We carefully consider the species and location of each public tree we plant. It will affect the area around it for many years and we want each tree to thrive.
Boulevard Tree Requests
When we remove a boulevard tree, we add it to a replanting list unless something in the environment would prevent the tree from developing properly. It is not necessary to request a boulevard tree replacement.
Request a New Boulevard Tree
Minneapolis residents and property owners are welcome to request a new boulevard tree by calling 612-313-7710 or emailing firstname.lastname@example.org.
We will review your request, inspect the location to make sure it is possible to plant a tree, and make sure there is enough money budgeted for the tree planting. We will let you know if we cannot plant the tree you request.
We finalize our spring planting list by November 1 to allow time to purchase trees from commercial nurseries. After November 1, we begin preparing the next year’s planting list, so it is possible that we may not replace a tree we removed in December for 1.5 years.
We will select the type of tree, and plant it during the season that is best for the tree.
Ash Tree Replacement Request
You can take action to prevent Emerald Ash Borer from infecting the boulevard ash tree in front of your property.
Complete this online form to have one of our arborists determine whether we can replace the tree. This free service is part of our ash canopy replacement plan for publicly owned ash trees.
Tree Placement Guidelines
We follow several placement guidelines when we plant trees to reduce future maintenance. Before we consider a location, we make sure it is an appropriate environment for the tree.
Trees Near Overhead Wires
Trees Near Infrastructure
We notify you in two ways before a tree is planted on the boulevard in front of your property:
- We paint a white “T” on the curb to show approximately where we will plant the tree.
- We leave a hanger on your door with information about the planting.
Refusing a Tree
If you do not want us to plant a public tree on the boulevard in front of your home, call 612-313-7710 as soon as you see the white “T” painted on the curb or receive the door hanger. This gives us time to find a new location to plant the tree.
If we already planted the tree, we ask that you accept it. Moving a planted tree is expensive and not good for the tree’s health.
Tree Species Diversity
We are committed to maintaining a diverse population of trees. In residential areas, we typically plant two or more tree species on each street. Species diversity helps reduce the losses that may occur from a future insect or disease infestation.
Following the devastating loss of American Elms due to Dutch Elm Disease in the 1970s, species diversity was achieved by planting one tree type on each block of a street. Following the discovery of Emerald Ash Borer in 2010, however, diversification was redefined to include two or more tree species on each block of a street.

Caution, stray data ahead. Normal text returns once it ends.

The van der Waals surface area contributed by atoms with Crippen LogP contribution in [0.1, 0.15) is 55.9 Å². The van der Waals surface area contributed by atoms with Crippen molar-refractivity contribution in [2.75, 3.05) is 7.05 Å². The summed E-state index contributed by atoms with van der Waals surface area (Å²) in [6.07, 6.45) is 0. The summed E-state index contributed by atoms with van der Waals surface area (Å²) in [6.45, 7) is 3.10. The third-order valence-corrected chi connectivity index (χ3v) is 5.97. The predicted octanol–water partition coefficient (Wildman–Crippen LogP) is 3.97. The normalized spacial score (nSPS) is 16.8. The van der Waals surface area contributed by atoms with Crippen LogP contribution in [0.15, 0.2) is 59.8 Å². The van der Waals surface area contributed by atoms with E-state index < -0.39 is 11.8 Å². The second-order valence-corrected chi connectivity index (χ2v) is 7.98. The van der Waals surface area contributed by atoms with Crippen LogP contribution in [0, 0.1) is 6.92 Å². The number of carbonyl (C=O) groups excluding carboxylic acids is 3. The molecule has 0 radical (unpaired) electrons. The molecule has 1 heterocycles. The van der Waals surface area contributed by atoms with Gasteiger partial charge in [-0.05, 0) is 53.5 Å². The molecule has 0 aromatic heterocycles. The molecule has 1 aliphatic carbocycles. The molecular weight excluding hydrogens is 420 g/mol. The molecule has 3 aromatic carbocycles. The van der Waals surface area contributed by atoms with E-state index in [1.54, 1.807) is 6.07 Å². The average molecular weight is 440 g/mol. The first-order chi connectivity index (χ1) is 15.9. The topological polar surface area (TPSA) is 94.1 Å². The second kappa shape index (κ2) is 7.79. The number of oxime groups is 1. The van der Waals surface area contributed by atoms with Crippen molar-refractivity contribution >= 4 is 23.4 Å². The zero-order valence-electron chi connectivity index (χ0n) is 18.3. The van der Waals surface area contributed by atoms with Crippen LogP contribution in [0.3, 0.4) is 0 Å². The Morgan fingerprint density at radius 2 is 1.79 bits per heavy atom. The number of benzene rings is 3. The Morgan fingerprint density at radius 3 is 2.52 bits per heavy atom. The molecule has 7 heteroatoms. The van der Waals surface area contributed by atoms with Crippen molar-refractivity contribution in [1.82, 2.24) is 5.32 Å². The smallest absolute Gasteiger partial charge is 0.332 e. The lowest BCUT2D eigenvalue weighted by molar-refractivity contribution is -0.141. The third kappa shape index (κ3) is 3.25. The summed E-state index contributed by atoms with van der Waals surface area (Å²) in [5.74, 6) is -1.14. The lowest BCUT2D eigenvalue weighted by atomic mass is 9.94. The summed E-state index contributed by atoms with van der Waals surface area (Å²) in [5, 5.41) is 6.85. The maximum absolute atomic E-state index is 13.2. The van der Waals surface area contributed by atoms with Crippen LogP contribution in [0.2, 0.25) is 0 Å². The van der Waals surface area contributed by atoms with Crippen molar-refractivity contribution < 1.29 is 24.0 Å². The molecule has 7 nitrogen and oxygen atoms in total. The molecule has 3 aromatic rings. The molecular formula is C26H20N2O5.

Tree Planting Permits
As a Minneapolis resident, property owner or public organization, you may request a permit to plant trees on boulevards, but you are responsible for the cost of planting.
We will decide:
- What type of trees to plant to increase overall species diversity
- If your request is in the public’s best interest
- How many trees to plant
- Where to plant the trees
If sidewalk panels need to be removed in order to plant a tree, you will also need an approved Encroachment Permit from the Department of Public Works.
If we grant you a planting permit, we may give you instructions for planting the tree correctly and you must let us know when your planting is done. If you do not follow the terms of your permit, we will let you know and you must fix the problem, which may cost you money.
Call 612-313-7710 or email email@example.com to request a permit.
Tree Planting Events
Because there may be publicity around boulevard tree planting events, you must include us in your event planning to ensure the trees are planted correctly. We will work with the contact listed on your permit request to determine our level of involvement, and we will outline event requirements in the permit.
Trees Planted Without a Permit
If you plant a tree without a permit on the boulevard in front of your home that is in a problematic location and/or is not an approved species, we will give you a deadline to remove the tree or replant it on private property. If you miss the deadline, we will remove or replant the tree.
We routinely prune to keep our city beautiful and to maintain the health of our boulevard trees.
Reasons to Prune
- Remove limbs that may fall and hurt people
- Provide clearance for signs, signals or street lights
- Reduce potential of criminal activity
- Remove limbs that may fall and damage property
- Remove limbs that rub against buildings
- Reduce potential of criminal activity
Maintain traffic flow
- Provide clearance for signs, signals, street lights, and pedestrians
- Remove unhealthy branches
- Fix growth defects
- Lower wind resistance
Tree Trunk & Basal Sprouts
When to Prune
It is best to prune sprouts growing from the base or trunk of a tree as soon as they appear in the spring when the growth is soft and you can remove it with your hand. Later in the year, the sprout becomes wood and you will need hand tools to remove it.
How to Prune